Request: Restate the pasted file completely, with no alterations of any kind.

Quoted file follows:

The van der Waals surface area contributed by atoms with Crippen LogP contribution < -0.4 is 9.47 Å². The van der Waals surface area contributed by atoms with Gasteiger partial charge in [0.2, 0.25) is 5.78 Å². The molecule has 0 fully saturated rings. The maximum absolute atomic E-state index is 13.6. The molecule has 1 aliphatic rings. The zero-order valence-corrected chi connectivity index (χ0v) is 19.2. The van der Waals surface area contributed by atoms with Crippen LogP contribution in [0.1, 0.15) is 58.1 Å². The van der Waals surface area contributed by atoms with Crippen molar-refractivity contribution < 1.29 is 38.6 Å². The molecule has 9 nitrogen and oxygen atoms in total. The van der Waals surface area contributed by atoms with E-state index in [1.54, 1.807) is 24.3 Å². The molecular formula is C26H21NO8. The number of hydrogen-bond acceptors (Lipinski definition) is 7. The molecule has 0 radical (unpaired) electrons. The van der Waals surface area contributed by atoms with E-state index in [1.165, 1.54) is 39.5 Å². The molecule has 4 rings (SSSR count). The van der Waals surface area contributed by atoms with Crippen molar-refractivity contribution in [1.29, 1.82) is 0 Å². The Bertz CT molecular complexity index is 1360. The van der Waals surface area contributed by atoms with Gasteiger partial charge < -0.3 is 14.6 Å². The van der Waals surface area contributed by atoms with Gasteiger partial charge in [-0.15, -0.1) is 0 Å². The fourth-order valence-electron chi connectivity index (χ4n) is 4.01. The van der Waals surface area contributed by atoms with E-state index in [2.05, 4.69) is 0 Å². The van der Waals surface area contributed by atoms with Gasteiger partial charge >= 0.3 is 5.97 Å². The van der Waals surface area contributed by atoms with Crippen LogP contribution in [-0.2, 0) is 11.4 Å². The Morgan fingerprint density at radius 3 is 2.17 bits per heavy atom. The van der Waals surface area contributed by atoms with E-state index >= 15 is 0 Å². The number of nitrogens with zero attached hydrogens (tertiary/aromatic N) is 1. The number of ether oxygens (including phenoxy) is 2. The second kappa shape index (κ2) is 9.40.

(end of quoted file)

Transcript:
The van der Waals surface area contributed by atoms with Crippen LogP contribution < -0.4 is 9.47 Å². The van der Waals surface area contributed by atoms with Gasteiger partial charge in [0.2, 0.25) is 5.78 Å². The molecule has 0 fully saturated rings. The maximum absolute atomic E-state index is 13.6. The molecule has 1 aliphatic rings. The zero-order valence-corrected chi connectivity index (χ0v) is 19.2. The van der Waals surface area contributed by atoms with Crippen LogP contribution in [0.1, 0.15) is 58.1 Å². The van der Waals surface area contributed by atoms with Crippen molar-refractivity contribution < 1.29 is 38.6 Å². The molecule has 9 nitrogen and oxygen atoms in total. The van der Waals surface area contributed by atoms with E-state index in [1.54, 1.807) is 24.3 Å². The molecular formula is C26H21NO8. The number of hydrogen-bond acceptors (Lipinski definition) is 7. The molecule has 0 radical (unpaired) electrons. The van der Waals surface area contributed by atoms with E-state index in [1.165, 1.54) is 39.5 Å². The molecule has 4 rings (SSSR count). The van der Waals surface area contributed by atoms with Crippen molar-refractivity contribution in [1.29, 1.82) is 0 Å². The Bertz CT molecular complexity index is 1360. The van der Waals surface area contributed by atoms with Gasteiger partial charge < -0.3 is 14.6 Å². The van der Waals surface area contributed by atoms with Gasteiger partial charge in [-0.15, -0.1) is 0 Å². The fourth-order valence-electron chi connectivity index (χ4n) is 4.01. The van der Waals surface area contributed by atoms with E-state index in [2.05, 4.69) is 0 Å². The van der Waals surface area contributed by atoms with Gasteiger partial charge >= 0.3 is 5.97 Å². The van der Waals surface area contributed by atoms with Crippen LogP contribution in [-0.2, 0) is 11.4 Å². The Morgan fingerprint density at radius 3 is 2.17 bits per heavy atom. The van der Waals surface area contributed by atoms with E-state index >= 15 is 0 Å². The number of nitrogens with zero attached hydrogens (tertiary/aromatic N) is 1. The number of ether oxygens (including phenoxy) is 2. The second kappa shape index (κ2) is 9.40.